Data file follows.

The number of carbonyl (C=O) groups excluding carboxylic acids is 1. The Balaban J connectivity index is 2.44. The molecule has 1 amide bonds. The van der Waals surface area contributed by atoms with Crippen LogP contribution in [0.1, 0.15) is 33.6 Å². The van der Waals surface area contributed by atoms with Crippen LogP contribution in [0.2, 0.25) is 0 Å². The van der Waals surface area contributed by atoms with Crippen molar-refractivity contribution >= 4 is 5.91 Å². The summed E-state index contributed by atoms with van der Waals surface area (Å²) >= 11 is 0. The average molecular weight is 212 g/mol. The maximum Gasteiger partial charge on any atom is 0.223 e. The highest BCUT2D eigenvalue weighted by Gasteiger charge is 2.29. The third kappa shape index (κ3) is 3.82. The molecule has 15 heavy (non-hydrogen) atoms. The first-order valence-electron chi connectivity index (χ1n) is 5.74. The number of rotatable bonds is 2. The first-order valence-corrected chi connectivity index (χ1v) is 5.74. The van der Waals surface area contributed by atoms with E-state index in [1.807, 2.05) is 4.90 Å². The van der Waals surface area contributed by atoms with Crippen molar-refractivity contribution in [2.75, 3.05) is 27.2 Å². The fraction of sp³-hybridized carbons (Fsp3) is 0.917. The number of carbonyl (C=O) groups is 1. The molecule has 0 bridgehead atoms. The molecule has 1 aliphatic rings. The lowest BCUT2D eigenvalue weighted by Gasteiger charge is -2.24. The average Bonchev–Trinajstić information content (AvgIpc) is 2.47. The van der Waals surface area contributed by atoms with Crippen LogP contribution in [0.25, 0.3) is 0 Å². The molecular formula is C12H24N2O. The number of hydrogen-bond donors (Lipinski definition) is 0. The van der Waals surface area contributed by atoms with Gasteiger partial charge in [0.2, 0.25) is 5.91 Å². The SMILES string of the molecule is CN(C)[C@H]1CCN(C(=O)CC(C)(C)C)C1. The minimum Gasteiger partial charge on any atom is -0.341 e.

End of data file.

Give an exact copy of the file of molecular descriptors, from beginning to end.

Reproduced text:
The number of carbonyl (C=O) groups excluding carboxylic acids is 1. The Balaban J connectivity index is 2.44. The molecule has 1 amide bonds. The van der Waals surface area contributed by atoms with Crippen LogP contribution in [0.1, 0.15) is 33.6 Å². The van der Waals surface area contributed by atoms with Crippen LogP contribution in [0.2, 0.25) is 0 Å². The van der Waals surface area contributed by atoms with Crippen molar-refractivity contribution >= 4 is 5.91 Å². The summed E-state index contributed by atoms with van der Waals surface area (Å²) >= 11 is 0. The average molecular weight is 212 g/mol. The maximum Gasteiger partial charge on any atom is 0.223 e. The highest BCUT2D eigenvalue weighted by Gasteiger charge is 2.29. The third kappa shape index (κ3) is 3.82. The molecule has 15 heavy (non-hydrogen) atoms. The first-order valence-electron chi connectivity index (χ1n) is 5.74. The number of rotatable bonds is 2. The first-order valence-corrected chi connectivity index (χ1v) is 5.74. The van der Waals surface area contributed by atoms with E-state index in [1.807, 2.05) is 4.90 Å². The van der Waals surface area contributed by atoms with Crippen molar-refractivity contribution in [2.75, 3.05) is 27.2 Å². The fraction of sp³-hybridized carbons (Fsp3) is 0.917. The number of carbonyl (C=O) groups is 1. The molecule has 0 bridgehead atoms. The molecule has 1 aliphatic rings. The lowest BCUT2D eigenvalue weighted by Gasteiger charge is -2.24. The average Bonchev–Trinajstić information content (AvgIpc) is 2.47. The van der Waals surface area contributed by atoms with Crippen LogP contribution in [0.25, 0.3) is 0 Å². The molecular formula is C12H24N2O. The number of hydrogen-bond donors (Lipinski definition) is 0. The van der Waals surface area contributed by atoms with Gasteiger partial charge in [0.2, 0.25) is 5.91 Å². The SMILES string of the molecule is CN(C)[C@H]1CCN(C(=O)CC(C)(C)C)C1. The minimum Gasteiger partial charge on any atom is -0.341 e.